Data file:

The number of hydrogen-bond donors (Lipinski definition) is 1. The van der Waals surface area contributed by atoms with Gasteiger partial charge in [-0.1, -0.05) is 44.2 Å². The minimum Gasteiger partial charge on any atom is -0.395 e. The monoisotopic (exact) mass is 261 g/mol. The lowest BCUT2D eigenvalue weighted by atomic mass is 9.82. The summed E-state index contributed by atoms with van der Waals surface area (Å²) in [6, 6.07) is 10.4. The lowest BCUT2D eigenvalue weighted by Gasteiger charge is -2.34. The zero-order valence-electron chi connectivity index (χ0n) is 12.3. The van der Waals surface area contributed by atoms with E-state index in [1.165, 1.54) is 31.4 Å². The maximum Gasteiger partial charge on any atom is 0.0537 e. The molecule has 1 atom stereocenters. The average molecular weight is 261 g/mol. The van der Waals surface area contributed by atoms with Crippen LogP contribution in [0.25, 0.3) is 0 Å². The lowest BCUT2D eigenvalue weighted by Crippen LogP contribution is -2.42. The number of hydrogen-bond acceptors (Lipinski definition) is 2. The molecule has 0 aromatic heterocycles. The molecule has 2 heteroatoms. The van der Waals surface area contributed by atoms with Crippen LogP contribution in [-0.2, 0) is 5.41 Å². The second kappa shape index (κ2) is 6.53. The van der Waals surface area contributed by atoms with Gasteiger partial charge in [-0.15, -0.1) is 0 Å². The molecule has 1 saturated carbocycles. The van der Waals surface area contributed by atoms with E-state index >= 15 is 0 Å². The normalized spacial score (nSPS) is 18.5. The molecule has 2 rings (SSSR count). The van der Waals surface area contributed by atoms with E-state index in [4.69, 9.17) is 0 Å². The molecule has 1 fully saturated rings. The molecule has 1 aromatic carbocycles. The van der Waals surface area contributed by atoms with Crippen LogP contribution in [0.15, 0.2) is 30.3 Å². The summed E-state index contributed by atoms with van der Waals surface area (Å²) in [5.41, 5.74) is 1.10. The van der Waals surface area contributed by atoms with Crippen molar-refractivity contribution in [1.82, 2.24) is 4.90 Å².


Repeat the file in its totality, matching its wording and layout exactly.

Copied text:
The number of hydrogen-bond donors (Lipinski definition) is 1. The van der Waals surface area contributed by atoms with Gasteiger partial charge in [-0.1, -0.05) is 44.2 Å². The minimum Gasteiger partial charge on any atom is -0.395 e. The monoisotopic (exact) mass is 261 g/mol. The lowest BCUT2D eigenvalue weighted by atomic mass is 9.82. The summed E-state index contributed by atoms with van der Waals surface area (Å²) in [6, 6.07) is 10.4. The lowest BCUT2D eigenvalue weighted by Gasteiger charge is -2.34. The zero-order valence-electron chi connectivity index (χ0n) is 12.3. The van der Waals surface area contributed by atoms with E-state index in [1.165, 1.54) is 31.4 Å². The maximum Gasteiger partial charge on any atom is 0.0537 e. The molecule has 1 atom stereocenters. The average molecular weight is 261 g/mol. The van der Waals surface area contributed by atoms with Crippen LogP contribution in [0.25, 0.3) is 0 Å². The lowest BCUT2D eigenvalue weighted by Crippen LogP contribution is -2.42. The number of hydrogen-bond acceptors (Lipinski definition) is 2. The molecule has 0 aromatic heterocycles. The molecule has 2 heteroatoms. The van der Waals surface area contributed by atoms with Crippen LogP contribution in [-0.2, 0) is 5.41 Å². The second kappa shape index (κ2) is 6.53. The van der Waals surface area contributed by atoms with Gasteiger partial charge in [-0.15, -0.1) is 0 Å². The molecule has 1 saturated carbocycles. The van der Waals surface area contributed by atoms with E-state index >= 15 is 0 Å². The normalized spacial score (nSPS) is 18.5. The molecule has 2 rings (SSSR count). The van der Waals surface area contributed by atoms with E-state index in [4.69, 9.17) is 0 Å². The molecule has 1 fully saturated rings. The molecule has 1 aromatic carbocycles. The van der Waals surface area contributed by atoms with Crippen LogP contribution in [0.15, 0.2) is 30.3 Å². The summed E-state index contributed by atoms with van der Waals surface area (Å²) in [5.41, 5.74) is 1.10. The van der Waals surface area contributed by atoms with Crippen molar-refractivity contribution in [1.82, 2.24) is 4.90 Å².